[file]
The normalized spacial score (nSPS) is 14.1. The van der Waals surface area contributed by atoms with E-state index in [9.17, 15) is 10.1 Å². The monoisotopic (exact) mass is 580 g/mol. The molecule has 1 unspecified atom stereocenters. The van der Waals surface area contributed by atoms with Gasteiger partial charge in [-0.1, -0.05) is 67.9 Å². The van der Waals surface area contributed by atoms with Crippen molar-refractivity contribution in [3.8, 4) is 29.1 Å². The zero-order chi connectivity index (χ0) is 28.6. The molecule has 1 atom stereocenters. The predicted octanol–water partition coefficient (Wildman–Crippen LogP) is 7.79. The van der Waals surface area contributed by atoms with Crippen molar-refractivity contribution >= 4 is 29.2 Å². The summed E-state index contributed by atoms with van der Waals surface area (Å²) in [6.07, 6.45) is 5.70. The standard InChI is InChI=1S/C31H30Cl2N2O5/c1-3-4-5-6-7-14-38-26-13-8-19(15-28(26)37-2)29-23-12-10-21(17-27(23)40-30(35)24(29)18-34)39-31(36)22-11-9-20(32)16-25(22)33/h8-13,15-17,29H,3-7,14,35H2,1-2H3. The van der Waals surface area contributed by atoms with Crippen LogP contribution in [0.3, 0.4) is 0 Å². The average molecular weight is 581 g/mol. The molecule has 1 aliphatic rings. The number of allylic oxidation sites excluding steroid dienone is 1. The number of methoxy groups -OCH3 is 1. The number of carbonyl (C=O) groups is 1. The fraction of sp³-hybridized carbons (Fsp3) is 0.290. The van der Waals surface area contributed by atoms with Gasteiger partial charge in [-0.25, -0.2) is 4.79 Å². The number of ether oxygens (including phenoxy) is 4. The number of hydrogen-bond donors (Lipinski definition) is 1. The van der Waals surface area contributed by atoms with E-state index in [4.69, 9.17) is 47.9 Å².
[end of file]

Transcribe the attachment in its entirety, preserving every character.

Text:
The normalized spacial score (nSPS) is 14.1. The van der Waals surface area contributed by atoms with E-state index in [9.17, 15) is 10.1 Å². The monoisotopic (exact) mass is 580 g/mol. The molecule has 1 unspecified atom stereocenters. The van der Waals surface area contributed by atoms with Gasteiger partial charge in [-0.1, -0.05) is 67.9 Å². The van der Waals surface area contributed by atoms with Crippen molar-refractivity contribution in [3.8, 4) is 29.1 Å². The zero-order chi connectivity index (χ0) is 28.6. The molecule has 1 atom stereocenters. The predicted octanol–water partition coefficient (Wildman–Crippen LogP) is 7.79. The van der Waals surface area contributed by atoms with Crippen molar-refractivity contribution >= 4 is 29.2 Å². The summed E-state index contributed by atoms with van der Waals surface area (Å²) in [6.07, 6.45) is 5.70. The standard InChI is InChI=1S/C31H30Cl2N2O5/c1-3-4-5-6-7-14-38-26-13-8-19(15-28(26)37-2)29-23-12-10-21(17-27(23)40-30(35)24(29)18-34)39-31(36)22-11-9-20(32)16-25(22)33/h8-13,15-17,29H,3-7,14,35H2,1-2H3. The van der Waals surface area contributed by atoms with Crippen LogP contribution in [0.3, 0.4) is 0 Å². The average molecular weight is 581 g/mol. The molecule has 1 aliphatic rings. The number of allylic oxidation sites excluding steroid dienone is 1. The number of methoxy groups -OCH3 is 1. The number of carbonyl (C=O) groups is 1. The fraction of sp³-hybridized carbons (Fsp3) is 0.290. The van der Waals surface area contributed by atoms with Gasteiger partial charge in [-0.25, -0.2) is 4.79 Å². The number of ether oxygens (including phenoxy) is 4. The number of hydrogen-bond donors (Lipinski definition) is 1. The van der Waals surface area contributed by atoms with E-state index in [4.69, 9.17) is 47.9 Å².